Honda offers two new engines in the new Civic. The base four-cylinder is a 2.0-liter engine, with 158 horsepower, coupled to either a six-speed manual or a continuously variable transmission (CVT). With either, this Civic delivers even-handed if unremarkable power, but excellent fuel economy of up to 35 miles per gallon on the EPA combined cycle. For more lively performance, the turbo 1.5-liter four is an obvious upgrade to take: it gets the same fuel economy ratings as the CVT-equipped base four, but acceleration is quick enough to merit an Si badge. But what really sets the new Civic apart from its past is excellent ride and handling, thanks to a trick steering setup and hydraulic suspension mounts; it’s so composed and compliant, it feels like a much more capable and expensive car.
The new Civic is much bigger than before, up to 3 inches longer and 2 inches wider. Interior space and comfort have improved by a big margin, with a low driving position, excellent bucket seats, and very good rear-seat space its hallmarks. The Civic hasn’t yet been crash-tested but Honda’s latest safety technology is available across the board. Prices range from about $20,000 to just above $27,000.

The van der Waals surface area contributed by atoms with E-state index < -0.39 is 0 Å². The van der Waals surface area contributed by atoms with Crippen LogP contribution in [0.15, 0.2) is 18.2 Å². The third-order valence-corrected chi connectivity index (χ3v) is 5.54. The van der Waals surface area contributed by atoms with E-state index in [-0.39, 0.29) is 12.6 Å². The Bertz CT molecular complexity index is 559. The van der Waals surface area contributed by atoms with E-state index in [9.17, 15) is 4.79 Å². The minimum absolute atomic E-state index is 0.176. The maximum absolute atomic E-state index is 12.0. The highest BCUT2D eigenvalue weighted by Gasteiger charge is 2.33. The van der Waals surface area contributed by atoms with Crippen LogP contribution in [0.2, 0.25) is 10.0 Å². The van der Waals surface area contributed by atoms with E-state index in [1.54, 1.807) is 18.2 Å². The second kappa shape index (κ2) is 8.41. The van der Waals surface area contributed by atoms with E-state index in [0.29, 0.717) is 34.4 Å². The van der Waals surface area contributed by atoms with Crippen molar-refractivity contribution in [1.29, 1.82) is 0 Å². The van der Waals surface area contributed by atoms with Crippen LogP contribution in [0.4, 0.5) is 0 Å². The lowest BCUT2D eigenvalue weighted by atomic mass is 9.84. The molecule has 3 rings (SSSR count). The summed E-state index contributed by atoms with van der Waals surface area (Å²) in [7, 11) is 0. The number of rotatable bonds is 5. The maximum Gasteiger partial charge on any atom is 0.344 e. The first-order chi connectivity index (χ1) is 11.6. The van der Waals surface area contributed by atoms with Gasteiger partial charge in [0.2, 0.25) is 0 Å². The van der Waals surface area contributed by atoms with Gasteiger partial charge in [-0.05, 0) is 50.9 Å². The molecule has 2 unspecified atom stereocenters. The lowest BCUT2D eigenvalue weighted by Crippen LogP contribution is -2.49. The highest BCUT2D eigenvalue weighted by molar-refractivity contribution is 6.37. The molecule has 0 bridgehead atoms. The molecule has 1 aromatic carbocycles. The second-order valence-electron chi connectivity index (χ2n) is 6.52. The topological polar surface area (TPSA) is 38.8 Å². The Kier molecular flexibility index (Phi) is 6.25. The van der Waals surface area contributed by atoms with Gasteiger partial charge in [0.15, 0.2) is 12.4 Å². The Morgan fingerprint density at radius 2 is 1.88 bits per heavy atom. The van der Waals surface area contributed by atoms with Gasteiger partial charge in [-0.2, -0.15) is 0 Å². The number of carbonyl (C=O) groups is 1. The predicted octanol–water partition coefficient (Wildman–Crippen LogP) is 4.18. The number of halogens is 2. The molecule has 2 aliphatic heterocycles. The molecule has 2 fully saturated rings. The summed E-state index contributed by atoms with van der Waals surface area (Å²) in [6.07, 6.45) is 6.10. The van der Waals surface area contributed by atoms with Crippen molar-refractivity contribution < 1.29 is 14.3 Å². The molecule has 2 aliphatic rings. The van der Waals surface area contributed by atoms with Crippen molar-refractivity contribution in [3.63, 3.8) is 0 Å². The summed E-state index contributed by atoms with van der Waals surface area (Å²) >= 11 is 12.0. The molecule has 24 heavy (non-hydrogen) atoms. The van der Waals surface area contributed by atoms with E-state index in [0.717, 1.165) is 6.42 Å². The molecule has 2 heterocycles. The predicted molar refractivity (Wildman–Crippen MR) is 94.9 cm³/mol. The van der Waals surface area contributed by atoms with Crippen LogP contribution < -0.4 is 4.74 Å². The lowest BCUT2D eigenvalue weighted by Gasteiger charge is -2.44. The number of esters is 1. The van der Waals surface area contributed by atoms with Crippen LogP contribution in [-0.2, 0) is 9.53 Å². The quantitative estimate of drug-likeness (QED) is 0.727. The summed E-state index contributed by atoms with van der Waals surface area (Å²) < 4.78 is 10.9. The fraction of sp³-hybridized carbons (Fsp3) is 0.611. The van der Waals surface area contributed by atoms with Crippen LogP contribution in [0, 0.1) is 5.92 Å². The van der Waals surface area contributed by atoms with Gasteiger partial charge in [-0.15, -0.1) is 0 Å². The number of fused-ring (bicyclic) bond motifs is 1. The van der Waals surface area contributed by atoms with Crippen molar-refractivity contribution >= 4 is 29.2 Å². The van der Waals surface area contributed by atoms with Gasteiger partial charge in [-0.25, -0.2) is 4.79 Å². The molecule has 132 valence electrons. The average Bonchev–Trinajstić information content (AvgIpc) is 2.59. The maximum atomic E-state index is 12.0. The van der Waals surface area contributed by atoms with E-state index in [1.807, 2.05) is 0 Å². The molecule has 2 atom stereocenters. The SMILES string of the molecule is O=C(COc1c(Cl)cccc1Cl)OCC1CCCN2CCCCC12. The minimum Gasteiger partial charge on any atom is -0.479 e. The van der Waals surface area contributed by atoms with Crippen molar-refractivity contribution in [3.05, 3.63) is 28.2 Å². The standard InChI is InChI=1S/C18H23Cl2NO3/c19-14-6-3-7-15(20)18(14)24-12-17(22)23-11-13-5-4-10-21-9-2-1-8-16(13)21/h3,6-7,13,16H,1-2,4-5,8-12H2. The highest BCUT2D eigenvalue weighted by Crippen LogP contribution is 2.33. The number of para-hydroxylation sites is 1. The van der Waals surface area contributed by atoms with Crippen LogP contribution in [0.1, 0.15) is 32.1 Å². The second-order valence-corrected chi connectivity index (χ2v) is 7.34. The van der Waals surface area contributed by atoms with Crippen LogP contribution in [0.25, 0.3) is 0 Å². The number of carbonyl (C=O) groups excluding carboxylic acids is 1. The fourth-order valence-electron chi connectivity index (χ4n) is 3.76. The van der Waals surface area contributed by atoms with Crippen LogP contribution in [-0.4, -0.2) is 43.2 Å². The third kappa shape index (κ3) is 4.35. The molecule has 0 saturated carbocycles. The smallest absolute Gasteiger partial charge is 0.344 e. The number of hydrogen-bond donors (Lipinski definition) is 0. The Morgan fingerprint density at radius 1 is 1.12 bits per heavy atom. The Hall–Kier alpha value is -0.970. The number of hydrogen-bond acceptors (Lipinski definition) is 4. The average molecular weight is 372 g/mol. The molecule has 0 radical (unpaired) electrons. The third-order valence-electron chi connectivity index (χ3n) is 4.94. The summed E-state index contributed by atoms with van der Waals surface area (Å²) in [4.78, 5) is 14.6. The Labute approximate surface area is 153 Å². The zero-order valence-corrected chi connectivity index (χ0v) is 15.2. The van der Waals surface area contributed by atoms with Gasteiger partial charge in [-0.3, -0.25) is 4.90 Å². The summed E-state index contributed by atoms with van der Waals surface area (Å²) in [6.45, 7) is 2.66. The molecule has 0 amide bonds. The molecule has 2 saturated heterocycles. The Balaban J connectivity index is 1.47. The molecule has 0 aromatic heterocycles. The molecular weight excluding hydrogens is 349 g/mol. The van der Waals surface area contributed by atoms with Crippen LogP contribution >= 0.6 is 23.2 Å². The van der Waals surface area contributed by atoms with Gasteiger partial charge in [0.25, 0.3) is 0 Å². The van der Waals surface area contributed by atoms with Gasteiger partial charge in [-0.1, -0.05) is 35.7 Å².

Honda Civic history
The Civic first came to the U.S. in the early 1970s. And while in non-Rust Belt states there are no doubt many running examples of Honda Civic models dating back to the ’70s and ’80s, the 1990s-era Civics are currently the most common older Civic models still widely in circulation. These Civics mostly have 1.5- and 1.6-liter engines of various outputs; Honda’s VTEC system was phased into the Civic’s engine line in 1992 and allowed the model to be both faster and more fuel-efficient than many other small cars of that era. The Civic was also one of the few inexpensive small cars to have an independent rear suspension, giving it ride and handling traits that easily beat the norm.